Steven Davis’s family has a dairy farm, and he’d like to keep it going. Sarah Stodola has had it with office work; she wants a farm lifestyle. Jason Heberlein plans to milk 500 dairy goats. Laura Miller works on a dairy farm and would like to be milking a herd of her own, but she’s worried about the cost of land.
Such are the dreams of students in this year’s Wisconsin School for Beginning Dairy and Livestock Farmers, a program of the UW-Madison’s Farm and Industry Short Course that aims to bring new blood into Wisconsin’s best-known industry. Those dreams have a good chance of coming true. Roughly 80 percent of the 14-year-old program’s graduates are actively farming, and about half of those have their own operations.
The school centers around a seminar on pasture-based livestock operations led by Dick Cates, who has raised beef cattle on pasture for more than two decades, and Jennifer Taylor, who graduated from the program in 1995. “We are a training and mentoring program,” says Cates. “Other professions have a way to train new people. Agriculture doesn’t have that, especially for people who are not from farms.”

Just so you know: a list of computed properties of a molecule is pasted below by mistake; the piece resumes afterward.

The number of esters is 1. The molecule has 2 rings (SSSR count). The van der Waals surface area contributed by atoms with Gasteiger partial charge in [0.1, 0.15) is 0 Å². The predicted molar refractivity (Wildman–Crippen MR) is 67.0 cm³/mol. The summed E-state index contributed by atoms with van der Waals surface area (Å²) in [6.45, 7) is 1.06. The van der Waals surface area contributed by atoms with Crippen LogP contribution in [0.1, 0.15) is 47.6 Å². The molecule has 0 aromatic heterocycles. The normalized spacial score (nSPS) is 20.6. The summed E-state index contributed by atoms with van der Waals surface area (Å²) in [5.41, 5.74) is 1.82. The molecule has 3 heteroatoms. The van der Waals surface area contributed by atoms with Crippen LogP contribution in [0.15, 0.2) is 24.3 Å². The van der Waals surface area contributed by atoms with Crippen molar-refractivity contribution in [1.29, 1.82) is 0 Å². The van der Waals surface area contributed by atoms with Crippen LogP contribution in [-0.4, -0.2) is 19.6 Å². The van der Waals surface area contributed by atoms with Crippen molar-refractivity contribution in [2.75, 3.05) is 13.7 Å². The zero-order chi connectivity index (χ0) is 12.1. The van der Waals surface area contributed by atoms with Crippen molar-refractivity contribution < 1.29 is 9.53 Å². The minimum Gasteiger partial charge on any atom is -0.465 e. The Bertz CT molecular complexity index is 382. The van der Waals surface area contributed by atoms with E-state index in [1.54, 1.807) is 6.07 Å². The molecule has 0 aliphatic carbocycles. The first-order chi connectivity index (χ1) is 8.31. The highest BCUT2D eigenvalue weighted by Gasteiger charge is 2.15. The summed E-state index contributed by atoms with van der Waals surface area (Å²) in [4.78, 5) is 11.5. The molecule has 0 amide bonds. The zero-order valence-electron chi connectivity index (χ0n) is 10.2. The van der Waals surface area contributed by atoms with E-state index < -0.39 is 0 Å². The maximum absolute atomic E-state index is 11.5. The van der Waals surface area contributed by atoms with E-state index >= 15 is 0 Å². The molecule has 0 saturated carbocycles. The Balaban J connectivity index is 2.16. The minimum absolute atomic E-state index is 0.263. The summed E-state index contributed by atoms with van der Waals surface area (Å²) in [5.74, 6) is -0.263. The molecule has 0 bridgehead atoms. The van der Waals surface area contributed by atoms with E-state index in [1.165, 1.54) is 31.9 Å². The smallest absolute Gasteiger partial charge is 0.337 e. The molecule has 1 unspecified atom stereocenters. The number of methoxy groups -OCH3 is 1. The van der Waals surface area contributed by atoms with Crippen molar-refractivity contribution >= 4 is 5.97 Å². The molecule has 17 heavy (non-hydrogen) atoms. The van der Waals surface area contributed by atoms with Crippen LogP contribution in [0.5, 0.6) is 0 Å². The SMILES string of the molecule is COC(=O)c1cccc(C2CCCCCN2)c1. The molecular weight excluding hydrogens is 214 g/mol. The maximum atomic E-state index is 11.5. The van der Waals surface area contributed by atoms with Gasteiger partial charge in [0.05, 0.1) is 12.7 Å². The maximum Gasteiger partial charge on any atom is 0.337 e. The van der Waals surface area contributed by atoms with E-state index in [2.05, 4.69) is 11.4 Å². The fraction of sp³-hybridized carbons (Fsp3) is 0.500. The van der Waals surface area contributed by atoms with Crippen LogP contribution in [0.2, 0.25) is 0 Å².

Most of the 62 students enrolled this year take the seminar along with other courses in the Short Course curriculum. But since not all aspiring farmers can come to campus, more than a third participate via webcast in remote classrooms at six locations across the state.
Topics range from goal setting to business management to designing a low-cost milking parlor. As a final project, each student writes a business plan, which is reviewed by farm management experts.
Working farmers do much of the teaching. On the first day, Mike Klinker, a 2003 WSBDF grad, told the class how he started up on a shoestring, refitting an old barn with salvaged stalls and buying used equipment on a pay-as-you-go basis. “Invest your money in assets that make money,” he advised.
Jennifer Taylor echoed that: “Lease facilities. Beg, borrow or share equipment,” she exhorts the students. “Invest in cows. They generate returns and produce calves to build the herd. They are truly cash cows.”This article was posted in Agriculture, Spring 2009, Working Life and tagged Dairy, Farming, Instruction.